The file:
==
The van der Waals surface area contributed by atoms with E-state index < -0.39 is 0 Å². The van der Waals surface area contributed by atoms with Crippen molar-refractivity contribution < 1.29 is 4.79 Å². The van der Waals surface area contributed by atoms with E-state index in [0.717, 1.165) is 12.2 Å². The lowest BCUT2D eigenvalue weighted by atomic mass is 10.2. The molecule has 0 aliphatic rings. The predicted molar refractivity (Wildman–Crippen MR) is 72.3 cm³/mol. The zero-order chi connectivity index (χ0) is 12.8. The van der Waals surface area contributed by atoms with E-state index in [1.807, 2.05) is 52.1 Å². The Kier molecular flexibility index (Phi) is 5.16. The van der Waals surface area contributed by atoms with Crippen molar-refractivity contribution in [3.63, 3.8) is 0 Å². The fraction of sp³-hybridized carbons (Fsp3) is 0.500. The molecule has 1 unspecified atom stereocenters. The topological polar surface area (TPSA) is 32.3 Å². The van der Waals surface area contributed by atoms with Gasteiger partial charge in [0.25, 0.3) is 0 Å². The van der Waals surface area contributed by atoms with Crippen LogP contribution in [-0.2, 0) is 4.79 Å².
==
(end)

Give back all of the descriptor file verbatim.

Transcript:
The van der Waals surface area contributed by atoms with E-state index < -0.39 is 0 Å². The van der Waals surface area contributed by atoms with Crippen molar-refractivity contribution < 1.29 is 4.79 Å². The van der Waals surface area contributed by atoms with E-state index in [0.717, 1.165) is 12.2 Å². The lowest BCUT2D eigenvalue weighted by atomic mass is 10.2. The molecule has 0 aliphatic rings. The predicted molar refractivity (Wildman–Crippen MR) is 72.3 cm³/mol. The zero-order chi connectivity index (χ0) is 12.8. The van der Waals surface area contributed by atoms with E-state index in [1.807, 2.05) is 52.1 Å². The Kier molecular flexibility index (Phi) is 5.16. The van der Waals surface area contributed by atoms with Crippen molar-refractivity contribution in [3.63, 3.8) is 0 Å². The fraction of sp³-hybridized carbons (Fsp3) is 0.500. The molecule has 1 unspecified atom stereocenters. The topological polar surface area (TPSA) is 32.3 Å². The van der Waals surface area contributed by atoms with Gasteiger partial charge in [0.25, 0.3) is 0 Å². The van der Waals surface area contributed by atoms with Crippen LogP contribution in [-0.2, 0) is 4.79 Å².